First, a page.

Charles Cottar was a colourful character who arrived in Kenya in 1909 and soon discovered big game hunting. Brave and fearless, he would take on anything. During his life he was gored by a buffalo, knocked down by an elephant and mauled by a leopard. The leopard mauling left him crippled and when he was 66 years old he died when a rhino gored him to death. In a family book about Cottar’s life, Cottar: The exception was the rule, there is a quote that reads, “Aside from a scar that twisted one eye out of alignment, he was a magnificently rugged, purposeful figure imbued with a rare energy and driven by a dauntless courage that showed in both eyes”. It turns out that his great-granddaughter, Jeanette, the owner of 185 Beach Road in Gordon’s Bay has the same rare energy and an exceptional eye for detail.
185 Beach Road started out as the seaside residence of Richard and Jeanette Loring. Over the years Jeanette has turned their home into a series of self-catering rooms and cottages. The main house sleeps six to eight people and has The Forest Suite with an incredible view of the forest behind the house that makes you feel that you are right in the middle of a lush paradise. The Seaside Suite has views over the ocean, including a sea view from the shower. There’s an entertainment deck with a beautiful swimming pool and an indoor entertainment area with a pool table and bar. Plush lounges, fireplaces and incredible views will mean you probably never need to leave the house!
There’s a Beach Cottage with waves right beneath you and sea views from every room including the bathroom (which has heated towel rails!). The cheerful Beachside Studio is only 5 metres from the sea and has its own courtyard where you can have a braai and enjoy the beauty of the ocean crashing against the rocks just metres away.
We stayed in the Beachside Penthouse which has been decorated safari-style in memory of Jeanette’s great grandfather and other members of the family. We were instantly swept into Karen von Blixen’s era where rugged men took on big game and ladies played croquet on the lawn. There was a Nguni cow skin on the floor, beautiful photographs of semi-naked models with elephants, family photographs and pictures of Charles Cottar with some of his trophies. We immediately felt a need for a gin and tonic!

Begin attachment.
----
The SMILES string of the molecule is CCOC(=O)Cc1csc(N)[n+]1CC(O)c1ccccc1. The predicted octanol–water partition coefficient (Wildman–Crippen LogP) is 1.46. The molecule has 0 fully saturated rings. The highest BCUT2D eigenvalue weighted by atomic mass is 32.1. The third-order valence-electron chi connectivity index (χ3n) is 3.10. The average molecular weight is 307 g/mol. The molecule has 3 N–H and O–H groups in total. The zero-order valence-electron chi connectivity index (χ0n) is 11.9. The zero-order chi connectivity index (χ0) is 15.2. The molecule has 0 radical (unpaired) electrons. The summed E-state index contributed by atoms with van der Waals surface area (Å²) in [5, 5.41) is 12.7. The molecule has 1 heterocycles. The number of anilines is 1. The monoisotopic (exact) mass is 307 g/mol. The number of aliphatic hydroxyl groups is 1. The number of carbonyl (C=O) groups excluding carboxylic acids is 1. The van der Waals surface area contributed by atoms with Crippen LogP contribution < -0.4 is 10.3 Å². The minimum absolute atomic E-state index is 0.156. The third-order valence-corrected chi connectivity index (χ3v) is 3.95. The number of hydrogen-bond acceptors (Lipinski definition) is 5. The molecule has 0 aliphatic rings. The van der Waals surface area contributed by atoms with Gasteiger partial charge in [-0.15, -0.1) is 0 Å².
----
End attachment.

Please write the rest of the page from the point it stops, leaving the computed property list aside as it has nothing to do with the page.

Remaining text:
The Beachside Penthouse has two bedrooms, each with their own bathroom. The one bedroom has artefacts from Kenya, complete with a Masai headrest and suitcases from yesteryear. There are cushions decorated with perleomon buttons and wonderful swishy curtains that sway in the breeze. The bathroom has a skylight so you can gaze up at the stars while languishing in the enormous bath before hopping in your king-size bed. The other bedroom with its sloping roof has a seaside feel in white’s and blue’s with a view of the ocean and the old harbour. There’s a shower with a sea view and doors that lead out onto a balcony where you can suntan whilst sipping cocktails (actually make that G&T’s) and watch the surfers who favour this corner for good waves. Jeanette was also quick to point out that people seldom look upwards so this is great spot to tan naked. Just remember that you are actually naked after your fifth gin!
What to expect
All the rooms and apartments are self-catering and are well-equipped for this. There are also webers provided if you wish to braai. You can see the sea from every single apartment and you can certainly hear it. It is also right on the blue-flag rated Bikini Beach, making it perfect for a seaside break. There are also TV’s with DSTV and dvd players.
What we loved
No attention to detail has been spared and the accommodation was so beautiful that we wished we had more time to spend in it. Jeanette instantly makes you feel welcome and her enthusiasm for Gordon’s Bay and life is infectious. Don’t be surprised if she has you driving up the mountain to Steenbras Dam or strolling alongside the ocean on Gordon’s Bay promenade within minutes of arriving. Or of course getting a full body tan!
Need to know
If you are not a fan of hunting and images of hunters with their trophies makes you squeamish, then don’t opt for the penthouse. Whilst Charles Cottar was also an advocate of nature conservation (he once left a group of tourists stranded in the bush because “they just wanted to kill everything in their sight”), some of the photographs are quite graphic.
Where to eat
If you tire of braaiing with a view or don’t feel like making breakfast, there are plenty of restaurants a short drive away. Walk to The Tavern for great seafood (best calamari ever!) and a pint in the popular pub. The Bay Café on and Zest on Beach Road serve tasty breakfasts and there are restaurants serving pizzas and burgers. Slightly further afield you will find Berties, a popular pub on the waterfront with live music on most weekends.
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